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European Biotech: Hang In There

The number of people employed in the European biotech sector fell by 6% in 2002, while revenues were down by 2%--the first falls in the history of the industry. Those are just two of the findings in Endurance, Ernst & Young's 10th annual European biotech report, which was published this week. But according to the report's lead author Glenn Crocker, Head of Biotechnology in Ernst & Young's Health Science Group, that 6% reduction in workforce is a smaller drop than he would have expected, given the overall economic situation. Although "there are a lot of companies cutting back and some going out of business," he tells Next Wave Europe, there are "still new companies starting up," and money being invested. In fact, he points out, the amount of venture capital (VC) going into European biotech is still at its third highest level ever and "only just short of the record levels of the last couple of years."

But although venture capitalists are still putting cash into biotech, the number of biotech companies going public has plummeted, from nearly 40 in 2000 to just three in 2002. That's because biotech is seen as a high-risk sector, explains Crocker. As such, it is very dependent on the health of the wider economy. "I don't see any sign of an upturn yet," he warns, because "investors need to feel comfortable with low-risk investments first." Therefore "2003 will probably be harder" than 2002.

Nonetheless, Crocker describes the current situation as a "temporary blip." He expects the European biotech job market to be "back to 10% to 20% growth in a couple of years."

But with US biotech also experiencing a downturn, what if you can't wait a couple of years before starting your job search? What should you look for in a company, in order to assess whether it's likely to survive? Assuming it's not already profitable, "the main thing to look at is how many years of cash the company has got" on hand asserts Crocker--in other words the size of its current investment--and how quickly it is spending it. If the company has less than 2 years' cash on hand you should be concerned; less than 1 year's, "very concerned," he suggests. Other factors to consider include the level of experience of the management team, who the VC investors are, how deep their pockets are, and how experienced they are in terms of guiding new companies to success.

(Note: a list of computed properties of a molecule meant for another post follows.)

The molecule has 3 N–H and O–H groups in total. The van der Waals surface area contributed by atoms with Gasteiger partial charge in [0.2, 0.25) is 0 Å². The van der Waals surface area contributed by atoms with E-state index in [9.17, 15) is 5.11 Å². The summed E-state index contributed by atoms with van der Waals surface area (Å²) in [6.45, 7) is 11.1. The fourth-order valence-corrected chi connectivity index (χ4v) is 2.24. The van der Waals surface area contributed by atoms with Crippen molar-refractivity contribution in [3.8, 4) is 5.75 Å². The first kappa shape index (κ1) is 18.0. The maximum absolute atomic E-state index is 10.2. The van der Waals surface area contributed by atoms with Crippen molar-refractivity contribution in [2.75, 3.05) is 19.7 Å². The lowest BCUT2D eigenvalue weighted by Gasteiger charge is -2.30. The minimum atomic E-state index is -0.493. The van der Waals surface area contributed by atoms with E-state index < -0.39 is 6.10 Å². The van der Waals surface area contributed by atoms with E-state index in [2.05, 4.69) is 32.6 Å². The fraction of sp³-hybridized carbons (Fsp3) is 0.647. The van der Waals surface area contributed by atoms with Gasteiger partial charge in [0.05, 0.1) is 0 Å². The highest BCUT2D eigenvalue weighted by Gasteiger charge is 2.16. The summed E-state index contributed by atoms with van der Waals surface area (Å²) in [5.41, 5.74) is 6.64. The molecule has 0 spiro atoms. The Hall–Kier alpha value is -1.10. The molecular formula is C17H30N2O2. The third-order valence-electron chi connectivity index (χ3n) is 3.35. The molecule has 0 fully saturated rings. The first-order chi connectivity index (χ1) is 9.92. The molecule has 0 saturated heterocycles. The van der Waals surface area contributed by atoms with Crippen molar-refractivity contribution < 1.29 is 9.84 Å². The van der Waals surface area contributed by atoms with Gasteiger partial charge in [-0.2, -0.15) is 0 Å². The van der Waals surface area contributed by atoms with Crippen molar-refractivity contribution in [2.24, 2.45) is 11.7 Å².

In a sector that has seen public investment fall dramatically, from ?5.5 billion in 2000 to just ?123 million last year, the VC factor is critical. Increasingly, new companies are seeking further cash injections from their VCs at a stage in their development at which, under more favourable economic conditions, they would most likely have pursued an initial public offering.

If VCs are being obliged to spend their money to keep existing investments going, doesn't that mean that new entrepreneurs can forget it, at least for a while? Crocker doesn't think so. "There's always investment money available for good propositions," he assures. Nevertheless, he believes that the current situation has given the sector a "dose of reality." The days of the R&D outfit that could expect to take 10 years to reach profitability are gone, he says--today, a fundamental aspect of any business plan is to show how the company will make money in the medium term.

So, where should we look for the first signs of recovery? Although Germany has been "worst affected," with many companies going out of business, the UK actually saw a slight increase in the number of companies in 2002. Meanwhile, countries to watch are Switzerland, described by Crocker as "very strong," and Sweden, which is "changing its tax structure to make entrepreneurship more attractive." As for technologies, vaccine-based companies--the likes of PowderJect and Acambis in the UK and Berna Biotech in Switzerland--are "doing better than most," claims Crocker, because vaccines are an "expanding market."

So, if you're in or will soon be entering the job market, don't give up on biotech just yet? But be prepared to do a bit more homework than usual in investigating prospective employers and their financial situation.